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Census 2010 geography release

The Census 2010 release from the Census Bureau includes updated demographic data as well as updated geographic boundaries. An example is shown in the following screen shot:

Census 2010 Block Groups example

Change is inevitable with any geographic area. Statistical areas, such as block groups and census tracts, are defined by the Census Bureau to collect and report data. These areas change every ten years, with each new census.

Political areas, such as cities or townships, change whenever local governments elect to revise their boundaries. Larger political areas, such as counties, change less often than other places, but boundary revisions are not uncommon. ZIP Codes, which are defined solely to expedite mail delivery, can change monthly or whenever the U.S. Postal Service revises delivery routes. Metropolitan areas are usually revised annually, although the Office of Management and Budget overhauls the definitions decennially, with data from the census.

Even if boundaries do not change, the Census Bureau can renumber geographic codes for areas. It is essential that users be cognizant of geographic differences between 2000 and 2010 when analyzing trends.

U.S. standard geographies

Blocks

A census block is a component of a block group, identified by a four-digit code. Blocks are small in area, in general, especially in cities. However, blocks in rural or remote areas may cover hundreds of square miles. A block code that starts with a zero indicates a water-only block. There are 11,078,297 blocks in Census 2010 geography, as compared to 8.2 million in Census 2000.

Block groups

A block group (BG) is a collection of one or more blocks and a statistical division of a census tract, identified by a one-digit code. Block groups do not cross census tract, county, or state boundaries. In general, a BG is comprised of 600 to 3,000 residents. A zero BG code indicates a water-only BG. Boundary changes and code restructuring are reflected in the Census 2010 release. There are 217,740 BGs in the Census 2010 geography.

Census tracts

Census tracts are small statistical subdivisions of a county, with 1,200 to 8,000 residents typically. The boundaries are usually delineated by local committees, and do not cross county or state lines. Tracts are identified by a six-digit code, with an implied decimal between the fourth and fifth digit. Boundary changes and code restructuring are reflected in the Census 2010 release. There are 73,057 tracts in the Census 2010 geography.

Counties

Counties are the primary legal divisions of a state, identified by a two-digit state FIPS code and a three-digit county FIPS code. Boundary changes, as well as code and name changes, occurred in Alaska. Specifically, three codes were dropped and five new codes and names were added. There was also a slight change to a county name in Illinois and New Mexico. There are 3,143 counties in the Census 2010 geography.

County subdivisions

County subdivisions (CSDs) are the primary divisions of counties and include census county divisions (CCDs), minor civil divisions (MCDs), census subareas, and unorganized territories. CCDs exist in 20 states, MCDs are in 29 states, census subareas exist only in Alaska, and unorganized territories are in 9 states. CSDs can be uniquely identified using a two-digit state FIPS code, three-digit county FIPS code, and five-digit CSD FIPS code. Boundary changes, as well as code and name changes, are reflected in the Census 2010 release. There are 35,703 county subdivisions in the Census 2010 geography.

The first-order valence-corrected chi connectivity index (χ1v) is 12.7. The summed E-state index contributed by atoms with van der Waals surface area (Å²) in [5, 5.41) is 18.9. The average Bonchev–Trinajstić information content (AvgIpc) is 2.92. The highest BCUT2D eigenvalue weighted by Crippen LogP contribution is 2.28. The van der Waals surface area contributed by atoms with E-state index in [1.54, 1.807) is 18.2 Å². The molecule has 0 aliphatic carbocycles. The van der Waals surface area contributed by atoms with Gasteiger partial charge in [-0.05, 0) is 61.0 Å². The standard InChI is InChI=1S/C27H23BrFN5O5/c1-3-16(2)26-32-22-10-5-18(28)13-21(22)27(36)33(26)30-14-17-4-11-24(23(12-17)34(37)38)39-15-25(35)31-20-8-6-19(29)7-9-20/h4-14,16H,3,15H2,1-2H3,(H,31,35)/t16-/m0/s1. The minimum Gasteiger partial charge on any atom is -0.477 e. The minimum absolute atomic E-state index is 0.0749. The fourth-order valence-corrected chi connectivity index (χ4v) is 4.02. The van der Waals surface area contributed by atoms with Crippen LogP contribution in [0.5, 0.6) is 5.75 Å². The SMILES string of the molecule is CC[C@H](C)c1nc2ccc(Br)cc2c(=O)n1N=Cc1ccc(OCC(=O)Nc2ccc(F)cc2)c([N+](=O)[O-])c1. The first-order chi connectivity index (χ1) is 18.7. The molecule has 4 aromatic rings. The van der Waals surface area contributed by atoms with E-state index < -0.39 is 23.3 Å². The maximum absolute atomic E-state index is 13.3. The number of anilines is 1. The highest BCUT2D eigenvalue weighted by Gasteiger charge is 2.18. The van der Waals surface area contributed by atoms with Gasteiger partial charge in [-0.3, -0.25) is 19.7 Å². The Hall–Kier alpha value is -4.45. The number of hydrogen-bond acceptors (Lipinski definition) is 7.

Places

Places include incorporated places (usually cities, towns, villages, or boroughs), census designated places, and balance portions of consolidated cities. Places are uniquely identified using a two-digit state FIPS code and five-digit place FIPS code. Boundary changes, as well as code and name changes, are reflected in the Census 2010 release. There are 29,261 places in the Census 2010 geography, compared to 25,150 in Census 2000.

Core Based Statistical Areas

Core Based Statistical Areas (CBSAs), which include metropolitan and micropolitan statistical areas, are comprised of one or more counties and are defined by the U.S. Office of Management and Budget (OMB). A metropolitan statistical area is affiliated with at least one urbanized area of 50,000 or more inhabitants. A micropolitan statistical area is associated with at least one urban cluster of at least 10,000 people, but less than 50,000.

Designated Market Areas

Designated Market Areas (DMAs) are television markets defined by The Nielsen Company, revised on an annual basis. The majority of DMAs are comprised of one or more whole counties, although a few include parts of counties.

Congressional Districts

Congressional districts (CDs) are the areas from which individuals are elected to the U.S. House of Representatives. Once the apportionment of congressional seats is made based on census population counts within a state, each state will establish CDs to elect representatives. A congressional district is uniquely identified using a two-digit state FIPS code and two-digit CD FIPS code.

Residential ZIP Codes

Created by the U.S. Postal Service to deliver the mail, ZIP Codes do not represent standard census geographic areas for data reporting. Because ZIP Code boundaries are not contiguous with census geographic areas or stable over time, data estimated for ZIP Codes is also subject to change. Residential ZIP Code data is estimated from block group data, using a correspondence file created by assigning Census 2010 block points to ZIP Code boundaries from HERE.